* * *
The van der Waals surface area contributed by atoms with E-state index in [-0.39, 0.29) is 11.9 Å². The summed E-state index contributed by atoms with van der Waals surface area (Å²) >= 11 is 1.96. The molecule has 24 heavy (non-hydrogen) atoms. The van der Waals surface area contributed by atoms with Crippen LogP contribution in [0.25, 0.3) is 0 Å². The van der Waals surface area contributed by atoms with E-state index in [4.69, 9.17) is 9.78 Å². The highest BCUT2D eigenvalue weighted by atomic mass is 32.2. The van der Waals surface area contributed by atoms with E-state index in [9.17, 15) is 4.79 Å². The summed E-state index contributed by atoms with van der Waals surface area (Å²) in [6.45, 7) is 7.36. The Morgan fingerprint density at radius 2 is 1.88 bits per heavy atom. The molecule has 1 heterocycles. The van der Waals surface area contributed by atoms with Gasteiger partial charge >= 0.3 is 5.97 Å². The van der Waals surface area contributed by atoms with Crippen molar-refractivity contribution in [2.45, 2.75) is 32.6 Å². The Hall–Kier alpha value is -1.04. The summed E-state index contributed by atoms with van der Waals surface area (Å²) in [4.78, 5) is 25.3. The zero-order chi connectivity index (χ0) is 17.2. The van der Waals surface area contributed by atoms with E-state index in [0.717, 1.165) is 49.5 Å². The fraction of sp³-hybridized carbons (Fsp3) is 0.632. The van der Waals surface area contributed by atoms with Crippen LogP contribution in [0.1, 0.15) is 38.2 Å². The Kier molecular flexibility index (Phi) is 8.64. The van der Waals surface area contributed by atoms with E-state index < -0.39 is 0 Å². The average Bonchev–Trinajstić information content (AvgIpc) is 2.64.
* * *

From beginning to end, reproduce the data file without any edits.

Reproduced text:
The van der Waals surface area contributed by atoms with E-state index in [-0.39, 0.29) is 11.9 Å². The summed E-state index contributed by atoms with van der Waals surface area (Å²) >= 11 is 1.96. The molecule has 24 heavy (non-hydrogen) atoms. The van der Waals surface area contributed by atoms with Crippen LogP contribution in [0.25, 0.3) is 0 Å². The van der Waals surface area contributed by atoms with E-state index in [4.69, 9.17) is 9.78 Å². The highest BCUT2D eigenvalue weighted by atomic mass is 32.2. The van der Waals surface area contributed by atoms with E-state index in [9.17, 15) is 4.79 Å². The summed E-state index contributed by atoms with van der Waals surface area (Å²) in [6.45, 7) is 7.36. The Morgan fingerprint density at radius 2 is 1.88 bits per heavy atom. The molecule has 1 heterocycles. The van der Waals surface area contributed by atoms with Gasteiger partial charge >= 0.3 is 5.97 Å². The van der Waals surface area contributed by atoms with Crippen molar-refractivity contribution in [2.45, 2.75) is 32.6 Å². The Hall–Kier alpha value is -1.04. The summed E-state index contributed by atoms with van der Waals surface area (Å²) in [4.78, 5) is 25.3. The zero-order chi connectivity index (χ0) is 17.2. The van der Waals surface area contributed by atoms with E-state index in [0.717, 1.165) is 49.5 Å². The fraction of sp³-hybridized carbons (Fsp3) is 0.632. The van der Waals surface area contributed by atoms with Crippen LogP contribution in [0.1, 0.15) is 38.2 Å². The Kier molecular flexibility index (Phi) is 8.64. The van der Waals surface area contributed by atoms with E-state index < -0.39 is 0 Å². The average Bonchev–Trinajstić information content (AvgIpc) is 2.64.